Farrier Ian McKinlay with Breeders’ Cup Classic winner White Abarrio (photo courtesy of Ian McKinlay)
Ian McKinlay has emerged as one of the world’s pre-eminent farriers, one so skillful that he can take horses with significant foot problems and transform them into stars.
When track veterinarians at Santa Anita became so concerned with the way White Abarrio was travelling ahead of the Breeders’ Cup Classic that they forced Rick Dutrow Jr. to postpone a scheduled workout, the trainer knew exactly who to call. McKinlay quickly boarded a flight from the East Coast to California.
The farrier had played a key role for Dutrow in the past with Saint Liam, the 2005 Breeders’ Cup Classic winner and Horse of the Year, and with Big Brown, the 2008 Kentucky Derby and Preakness winner. McKinlay outfitted White Abarrio with a new pair of glue-on shoes and watched contentedly as the 4-year-old Race Day colt went on to an impressive one-length victory in the Grade 1, $6-million Classic on Nov. 4.
“Without Ian around him to take care of his feet, I don’t know if we would have seen the race we saw,” Dutrow said. “He appreciates having the glue-ons, I’ll tell you that.”
Owners C2 Racing Stable and La Milagrosa Stable transferred White Abarrio from South Floria-based trainer Saffie Joseph Jr. to Dutrow at Belmont Park shortly ahead of the June 10 Met Mile (G1). He finished third.
McKinlay decided to go with glue-on shoes ahead of the Aug. 5 Whitney (G1) at Saratoga – and the improvement was stunning. White Abarrio dominated by 6 ¼ lengths.
“It’s one of those horses that you take away that little bit of discomfort and they focus on the job,” McKinlay said. “That’s the way I have looked at it because it was an amazing turnaround. He’s really an exceptional horse.”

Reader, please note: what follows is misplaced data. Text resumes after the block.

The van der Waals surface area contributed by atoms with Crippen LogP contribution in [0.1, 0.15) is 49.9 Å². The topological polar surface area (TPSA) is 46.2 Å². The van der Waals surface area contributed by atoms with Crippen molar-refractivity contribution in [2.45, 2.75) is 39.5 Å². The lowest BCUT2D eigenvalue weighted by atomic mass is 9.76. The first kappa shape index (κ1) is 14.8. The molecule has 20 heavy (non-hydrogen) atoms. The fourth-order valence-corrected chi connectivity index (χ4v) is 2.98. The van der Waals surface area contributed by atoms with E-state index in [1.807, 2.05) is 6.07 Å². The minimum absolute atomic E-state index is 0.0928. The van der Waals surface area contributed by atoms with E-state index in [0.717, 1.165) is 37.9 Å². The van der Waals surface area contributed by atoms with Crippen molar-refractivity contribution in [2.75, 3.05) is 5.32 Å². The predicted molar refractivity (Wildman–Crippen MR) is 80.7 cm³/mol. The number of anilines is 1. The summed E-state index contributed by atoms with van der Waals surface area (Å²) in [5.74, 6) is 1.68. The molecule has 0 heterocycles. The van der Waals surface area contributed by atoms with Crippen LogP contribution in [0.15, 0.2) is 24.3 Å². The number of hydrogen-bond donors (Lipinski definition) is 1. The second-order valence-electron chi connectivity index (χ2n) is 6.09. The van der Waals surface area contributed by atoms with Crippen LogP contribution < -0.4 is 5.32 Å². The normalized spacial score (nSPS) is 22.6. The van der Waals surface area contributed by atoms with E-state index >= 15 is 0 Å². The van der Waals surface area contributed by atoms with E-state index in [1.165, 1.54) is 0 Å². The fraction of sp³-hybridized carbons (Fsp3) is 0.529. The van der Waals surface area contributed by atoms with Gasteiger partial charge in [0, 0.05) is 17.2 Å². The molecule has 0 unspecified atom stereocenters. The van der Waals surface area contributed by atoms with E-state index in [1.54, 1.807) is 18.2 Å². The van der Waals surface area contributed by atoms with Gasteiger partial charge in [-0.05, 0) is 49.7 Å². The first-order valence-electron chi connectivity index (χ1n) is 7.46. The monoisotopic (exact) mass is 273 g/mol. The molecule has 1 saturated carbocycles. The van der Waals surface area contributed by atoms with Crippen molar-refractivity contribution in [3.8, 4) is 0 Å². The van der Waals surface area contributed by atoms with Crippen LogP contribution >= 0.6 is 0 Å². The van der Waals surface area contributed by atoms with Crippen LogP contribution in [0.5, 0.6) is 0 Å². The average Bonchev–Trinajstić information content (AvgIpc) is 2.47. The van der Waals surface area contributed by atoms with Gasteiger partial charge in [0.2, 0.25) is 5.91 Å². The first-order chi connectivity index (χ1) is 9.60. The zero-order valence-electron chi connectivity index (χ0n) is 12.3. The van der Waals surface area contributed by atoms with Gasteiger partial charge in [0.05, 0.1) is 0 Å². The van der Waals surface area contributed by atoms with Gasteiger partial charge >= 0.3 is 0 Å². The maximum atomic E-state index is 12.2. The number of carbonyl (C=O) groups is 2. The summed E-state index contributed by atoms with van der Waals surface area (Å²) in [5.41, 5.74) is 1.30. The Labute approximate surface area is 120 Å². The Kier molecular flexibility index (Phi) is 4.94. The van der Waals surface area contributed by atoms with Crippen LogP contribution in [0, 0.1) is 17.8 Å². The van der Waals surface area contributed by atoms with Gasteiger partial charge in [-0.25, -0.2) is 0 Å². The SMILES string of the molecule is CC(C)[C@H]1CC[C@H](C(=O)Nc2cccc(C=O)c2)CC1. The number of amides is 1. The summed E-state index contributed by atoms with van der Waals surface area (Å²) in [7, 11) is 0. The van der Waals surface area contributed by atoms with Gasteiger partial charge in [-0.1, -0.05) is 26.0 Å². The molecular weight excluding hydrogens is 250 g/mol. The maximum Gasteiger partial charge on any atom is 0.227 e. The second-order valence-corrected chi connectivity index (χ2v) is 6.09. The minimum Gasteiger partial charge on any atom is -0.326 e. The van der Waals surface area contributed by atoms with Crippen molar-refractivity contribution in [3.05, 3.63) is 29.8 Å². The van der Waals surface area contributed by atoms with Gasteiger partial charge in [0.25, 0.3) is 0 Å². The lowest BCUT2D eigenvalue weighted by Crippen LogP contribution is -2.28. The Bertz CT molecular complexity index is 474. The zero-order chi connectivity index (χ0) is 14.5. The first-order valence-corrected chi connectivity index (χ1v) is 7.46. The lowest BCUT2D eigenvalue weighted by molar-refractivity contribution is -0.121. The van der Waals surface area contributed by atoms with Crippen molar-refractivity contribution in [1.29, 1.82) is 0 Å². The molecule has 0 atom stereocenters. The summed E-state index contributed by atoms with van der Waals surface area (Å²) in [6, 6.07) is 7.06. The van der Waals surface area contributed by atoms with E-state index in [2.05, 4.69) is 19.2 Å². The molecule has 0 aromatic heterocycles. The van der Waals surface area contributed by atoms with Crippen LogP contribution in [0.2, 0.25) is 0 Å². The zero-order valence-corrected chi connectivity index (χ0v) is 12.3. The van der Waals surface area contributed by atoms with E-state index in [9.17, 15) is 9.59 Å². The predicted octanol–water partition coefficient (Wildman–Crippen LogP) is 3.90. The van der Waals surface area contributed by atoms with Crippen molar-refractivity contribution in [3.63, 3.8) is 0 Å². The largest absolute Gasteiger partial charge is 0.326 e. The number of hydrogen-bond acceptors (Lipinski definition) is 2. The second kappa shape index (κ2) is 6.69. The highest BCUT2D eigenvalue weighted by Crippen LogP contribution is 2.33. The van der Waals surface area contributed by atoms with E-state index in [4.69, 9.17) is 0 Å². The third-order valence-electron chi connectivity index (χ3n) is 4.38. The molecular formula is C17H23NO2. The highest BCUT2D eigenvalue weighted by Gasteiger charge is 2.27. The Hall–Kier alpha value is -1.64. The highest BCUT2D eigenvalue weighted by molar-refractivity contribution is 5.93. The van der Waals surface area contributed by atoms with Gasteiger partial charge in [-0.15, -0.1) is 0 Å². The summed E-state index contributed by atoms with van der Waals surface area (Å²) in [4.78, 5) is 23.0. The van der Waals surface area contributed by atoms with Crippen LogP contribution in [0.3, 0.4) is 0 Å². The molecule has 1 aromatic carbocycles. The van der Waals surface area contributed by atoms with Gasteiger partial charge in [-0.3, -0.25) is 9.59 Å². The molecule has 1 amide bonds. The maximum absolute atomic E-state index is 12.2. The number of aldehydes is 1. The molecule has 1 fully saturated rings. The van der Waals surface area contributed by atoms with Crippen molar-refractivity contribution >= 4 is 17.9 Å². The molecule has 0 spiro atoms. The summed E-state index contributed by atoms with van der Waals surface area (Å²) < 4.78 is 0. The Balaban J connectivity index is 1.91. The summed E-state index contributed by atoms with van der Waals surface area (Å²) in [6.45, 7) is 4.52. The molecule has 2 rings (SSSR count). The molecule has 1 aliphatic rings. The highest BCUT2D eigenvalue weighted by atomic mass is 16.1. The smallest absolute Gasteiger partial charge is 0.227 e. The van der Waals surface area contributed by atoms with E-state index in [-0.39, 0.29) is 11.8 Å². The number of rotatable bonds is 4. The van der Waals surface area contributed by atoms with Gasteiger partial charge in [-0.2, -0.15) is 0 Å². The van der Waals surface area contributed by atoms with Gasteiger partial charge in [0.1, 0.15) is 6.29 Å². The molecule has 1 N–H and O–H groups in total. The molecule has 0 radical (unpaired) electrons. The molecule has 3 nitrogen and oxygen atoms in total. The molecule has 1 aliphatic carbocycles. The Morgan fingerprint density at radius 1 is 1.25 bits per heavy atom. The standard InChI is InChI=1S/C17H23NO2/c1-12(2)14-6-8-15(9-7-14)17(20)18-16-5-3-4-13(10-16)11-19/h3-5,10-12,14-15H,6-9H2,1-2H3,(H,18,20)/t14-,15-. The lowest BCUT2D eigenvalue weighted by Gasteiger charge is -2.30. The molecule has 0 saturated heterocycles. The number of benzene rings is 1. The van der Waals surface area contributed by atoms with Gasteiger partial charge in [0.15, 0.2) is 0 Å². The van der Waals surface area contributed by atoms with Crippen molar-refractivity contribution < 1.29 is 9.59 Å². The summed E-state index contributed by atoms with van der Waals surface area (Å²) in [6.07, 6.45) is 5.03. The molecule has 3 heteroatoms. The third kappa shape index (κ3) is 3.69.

Everyone knew White Abarrio had ability. He had won the Florida Derby (G1) but then finished 16th in the Kentucky Derby to start a six-race losing streak. A victory in an optional allowance claiming race at Gulfstream Park on March 4 marked his lone success ahead of the Whitney.
Dutrow is eager to compete again at the highest levels after he returned earlier this season from a 10-year ban due to repeated medication violations. He never hesitated when McKinlay recommended glue-on shoes, which have a cycle of approximately four weeks.
“It’s given him a better opportunity because he did have some feet issues when we picked him up,” Dutrow said. “The only time he does now is when he’s toward the end of his glue-on shoe cycle.”
McKinlay, 65, has devoted his career to the problem children of the equine world. He first worked with Standardbreds before adding Thoroughbreds in 1985. He cannot begin to count the number of Hall of Fame trainers who have placed urgent calls to him. He estimates that he has patched at least 20,000 quarter cracks.
The native of Chatham, Ontario, draws immense satisfaction from every horse he helps. “In 40 minutes, you can take a horse that walks up sore and he walks off sound,” he said.
McKinlay has managed to follow a nearly impossible act. He fondly recalled how crowds would gather to watch his father, James, suture quarter cracks in Standardbreds – with one hand. James had lost his right hand in a corn picker when he was a young man. The combination of a hook that replaced his right hand and his skillful left hand got the job done.
“He didn’t have a disability at all,” McKinlay said. “He never looked at it that way.”
His tenacity was needed after an incident involving a filly that abruptly hopped off the ground while he was shoeing one of her hind feet. The force of her action severely injured his back.
The pain was sometimes so severe that he felt as if someone was plunging a knife into his back. He would need to stop halfway through a short walk.
“I thought I was out of the business,” he said.
McKinlay credits Dr. Doug Ziegler with helping to save a career he is so passionate about. “He just doesn’t stop,” Dutrow said of the go-to farrier. “He’s always all in to finding more. He’s just so interested in what he does. He’s one of the best in the world at what he does.”
McKinlay traces many foot issues to genetics and those track surfaces that are unforgiving. He said certain stallions are notorious for passing along bad feet yet continue to command high stud fees and their progeny are in demand.
“A lot of them have big motors and that’s what they’re breeding for. They want the speed. They’ll put up with the quarter cracks,” said McKinlay, wishing the demand for his expertise was not so great.